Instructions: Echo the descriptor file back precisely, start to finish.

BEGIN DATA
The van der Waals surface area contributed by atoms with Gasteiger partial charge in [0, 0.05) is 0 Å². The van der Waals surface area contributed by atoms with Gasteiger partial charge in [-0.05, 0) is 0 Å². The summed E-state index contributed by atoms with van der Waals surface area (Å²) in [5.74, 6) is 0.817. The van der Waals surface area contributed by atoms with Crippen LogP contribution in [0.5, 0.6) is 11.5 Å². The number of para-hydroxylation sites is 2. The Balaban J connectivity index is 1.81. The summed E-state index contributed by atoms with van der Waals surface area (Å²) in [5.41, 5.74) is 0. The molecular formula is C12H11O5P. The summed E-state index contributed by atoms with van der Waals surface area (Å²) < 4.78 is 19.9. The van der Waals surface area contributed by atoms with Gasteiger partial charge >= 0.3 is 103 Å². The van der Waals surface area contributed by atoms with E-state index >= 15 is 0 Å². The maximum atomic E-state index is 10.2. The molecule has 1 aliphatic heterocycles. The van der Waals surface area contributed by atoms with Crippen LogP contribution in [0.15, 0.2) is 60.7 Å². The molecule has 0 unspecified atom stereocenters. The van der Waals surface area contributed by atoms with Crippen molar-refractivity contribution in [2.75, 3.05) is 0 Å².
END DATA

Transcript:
The van der Waals surface area contributed by atoms with Gasteiger partial charge in [0, 0.05) is 0 Å². The van der Waals surface area contributed by atoms with Gasteiger partial charge in [-0.05, 0) is 0 Å². The summed E-state index contributed by atoms with van der Waals surface area (Å²) in [5.74, 6) is 0.817. The van der Waals surface area contributed by atoms with Crippen LogP contribution in [0.5, 0.6) is 11.5 Å². The number of para-hydroxylation sites is 2. The Balaban J connectivity index is 1.81. The summed E-state index contributed by atoms with van der Waals surface area (Å²) in [5.41, 5.74) is 0. The molecular formula is C12H11O5P. The summed E-state index contributed by atoms with van der Waals surface area (Å²) < 4.78 is 19.9. The van der Waals surface area contributed by atoms with Gasteiger partial charge >= 0.3 is 103 Å². The van der Waals surface area contributed by atoms with E-state index >= 15 is 0 Å². The maximum atomic E-state index is 10.2. The molecule has 1 aliphatic heterocycles. The van der Waals surface area contributed by atoms with Crippen LogP contribution in [0.15, 0.2) is 60.7 Å². The molecule has 0 unspecified atom stereocenters. The van der Waals surface area contributed by atoms with Crippen molar-refractivity contribution in [2.75, 3.05) is 0 Å².